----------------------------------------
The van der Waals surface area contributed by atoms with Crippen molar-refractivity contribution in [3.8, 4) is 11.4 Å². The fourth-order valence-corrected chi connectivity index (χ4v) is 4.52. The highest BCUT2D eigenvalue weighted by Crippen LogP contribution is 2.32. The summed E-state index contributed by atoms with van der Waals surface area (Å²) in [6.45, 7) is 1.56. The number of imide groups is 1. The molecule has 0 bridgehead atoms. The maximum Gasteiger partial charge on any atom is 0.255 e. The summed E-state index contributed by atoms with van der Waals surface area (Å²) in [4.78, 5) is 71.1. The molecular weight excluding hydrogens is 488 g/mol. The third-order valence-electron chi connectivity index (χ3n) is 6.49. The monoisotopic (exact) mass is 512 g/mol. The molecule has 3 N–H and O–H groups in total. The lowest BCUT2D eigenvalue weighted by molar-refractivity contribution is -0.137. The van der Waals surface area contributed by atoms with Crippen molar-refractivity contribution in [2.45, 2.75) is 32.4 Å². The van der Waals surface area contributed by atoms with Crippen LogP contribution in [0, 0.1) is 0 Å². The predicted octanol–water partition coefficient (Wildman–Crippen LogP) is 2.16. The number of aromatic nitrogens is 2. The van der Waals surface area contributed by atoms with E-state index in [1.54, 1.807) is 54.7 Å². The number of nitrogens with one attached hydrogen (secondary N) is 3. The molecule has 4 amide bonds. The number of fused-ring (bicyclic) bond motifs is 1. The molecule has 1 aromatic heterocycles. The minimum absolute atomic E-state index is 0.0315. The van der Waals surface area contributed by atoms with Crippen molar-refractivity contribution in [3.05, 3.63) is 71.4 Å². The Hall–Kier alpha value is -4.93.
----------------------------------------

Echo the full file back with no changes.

The van der Waals surface area contributed by atoms with Crippen molar-refractivity contribution in [3.8, 4) is 11.4 Å². The fourth-order valence-corrected chi connectivity index (χ4v) is 4.52. The highest BCUT2D eigenvalue weighted by Crippen LogP contribution is 2.32. The summed E-state index contributed by atoms with van der Waals surface area (Å²) in [6.45, 7) is 1.56. The number of imide groups is 1. The molecule has 0 bridgehead atoms. The maximum Gasteiger partial charge on any atom is 0.255 e. The summed E-state index contributed by atoms with van der Waals surface area (Å²) in [4.78, 5) is 71.1. The molecular weight excluding hydrogens is 488 g/mol. The third-order valence-electron chi connectivity index (χ3n) is 6.49. The monoisotopic (exact) mass is 512 g/mol. The molecule has 3 N–H and O–H groups in total. The lowest BCUT2D eigenvalue weighted by molar-refractivity contribution is -0.137. The van der Waals surface area contributed by atoms with Crippen molar-refractivity contribution in [2.45, 2.75) is 32.4 Å². The van der Waals surface area contributed by atoms with Crippen LogP contribution in [0, 0.1) is 0 Å². The predicted octanol–water partition coefficient (Wildman–Crippen LogP) is 2.16. The number of aromatic nitrogens is 2. The van der Waals surface area contributed by atoms with E-state index in [1.54, 1.807) is 54.7 Å². The number of nitrogens with one attached hydrogen (secondary N) is 3. The molecule has 4 amide bonds. The number of fused-ring (bicyclic) bond motifs is 1. The molecule has 1 aromatic heterocycles. The minimum absolute atomic E-state index is 0.0315. The van der Waals surface area contributed by atoms with Crippen molar-refractivity contribution in [3.05, 3.63) is 71.4 Å². The Hall–Kier alpha value is -4.93.